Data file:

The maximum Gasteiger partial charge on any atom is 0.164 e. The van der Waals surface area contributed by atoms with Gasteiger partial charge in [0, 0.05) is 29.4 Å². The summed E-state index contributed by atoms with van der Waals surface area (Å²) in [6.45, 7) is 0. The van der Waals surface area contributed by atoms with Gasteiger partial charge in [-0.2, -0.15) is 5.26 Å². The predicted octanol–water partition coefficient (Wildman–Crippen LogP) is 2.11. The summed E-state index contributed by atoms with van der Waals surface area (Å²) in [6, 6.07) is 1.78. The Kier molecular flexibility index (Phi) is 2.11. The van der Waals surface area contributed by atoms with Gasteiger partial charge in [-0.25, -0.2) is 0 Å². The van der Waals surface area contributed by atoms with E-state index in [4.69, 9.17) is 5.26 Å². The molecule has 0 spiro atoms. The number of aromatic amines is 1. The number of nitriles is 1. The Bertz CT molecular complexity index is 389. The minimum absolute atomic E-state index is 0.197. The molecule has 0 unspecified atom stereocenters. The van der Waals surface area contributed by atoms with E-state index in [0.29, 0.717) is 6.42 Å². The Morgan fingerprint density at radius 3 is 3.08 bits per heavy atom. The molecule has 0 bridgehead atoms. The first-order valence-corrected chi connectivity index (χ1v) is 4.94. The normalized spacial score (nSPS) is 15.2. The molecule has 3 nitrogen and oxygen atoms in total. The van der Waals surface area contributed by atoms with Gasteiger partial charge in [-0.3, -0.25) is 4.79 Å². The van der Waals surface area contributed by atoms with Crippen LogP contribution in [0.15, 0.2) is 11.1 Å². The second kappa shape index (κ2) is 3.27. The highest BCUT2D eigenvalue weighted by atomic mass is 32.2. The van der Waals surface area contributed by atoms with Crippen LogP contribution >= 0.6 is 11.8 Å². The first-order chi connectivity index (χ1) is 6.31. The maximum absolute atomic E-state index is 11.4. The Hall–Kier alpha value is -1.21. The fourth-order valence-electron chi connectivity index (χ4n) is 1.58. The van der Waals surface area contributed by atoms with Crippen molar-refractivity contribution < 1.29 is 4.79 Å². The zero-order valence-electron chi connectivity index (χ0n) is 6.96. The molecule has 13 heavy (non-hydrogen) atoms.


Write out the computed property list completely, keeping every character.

The maximum Gasteiger partial charge on any atom is 0.164 e. The van der Waals surface area contributed by atoms with Gasteiger partial charge in [0, 0.05) is 29.4 Å². The summed E-state index contributed by atoms with van der Waals surface area (Å²) in [6.45, 7) is 0. The van der Waals surface area contributed by atoms with Gasteiger partial charge in [-0.2, -0.15) is 5.26 Å². The predicted octanol–water partition coefficient (Wildman–Crippen LogP) is 2.11. The summed E-state index contributed by atoms with van der Waals surface area (Å²) in [6, 6.07) is 1.78. The Kier molecular flexibility index (Phi) is 2.11. The van der Waals surface area contributed by atoms with Gasteiger partial charge in [-0.25, -0.2) is 0 Å². The van der Waals surface area contributed by atoms with E-state index in [4.69, 9.17) is 5.26 Å². The molecule has 0 spiro atoms. The number of aromatic amines is 1. The number of nitriles is 1. The Bertz CT molecular complexity index is 389. The minimum absolute atomic E-state index is 0.197. The molecule has 0 unspecified atom stereocenters. The van der Waals surface area contributed by atoms with E-state index in [0.29, 0.717) is 6.42 Å². The Morgan fingerprint density at radius 3 is 3.08 bits per heavy atom. The molecule has 0 bridgehead atoms. The first-order valence-corrected chi connectivity index (χ1v) is 4.94. The normalized spacial score (nSPS) is 15.2. The molecule has 3 nitrogen and oxygen atoms in total. The van der Waals surface area contributed by atoms with Gasteiger partial charge in [-0.3, -0.25) is 4.79 Å². The van der Waals surface area contributed by atoms with Crippen LogP contribution in [0.15, 0.2) is 11.1 Å². The second kappa shape index (κ2) is 3.27. The highest BCUT2D eigenvalue weighted by atomic mass is 32.2. The van der Waals surface area contributed by atoms with Crippen LogP contribution >= 0.6 is 11.8 Å². The first-order chi connectivity index (χ1) is 6.31. The maximum absolute atomic E-state index is 11.4. The Hall–Kier alpha value is -1.21. The fourth-order valence-electron chi connectivity index (χ4n) is 1.58. The van der Waals surface area contributed by atoms with Crippen molar-refractivity contribution < 1.29 is 4.79 Å². The zero-order valence-electron chi connectivity index (χ0n) is 6.96. The molecule has 13 heavy (non-hydrogen) atoms.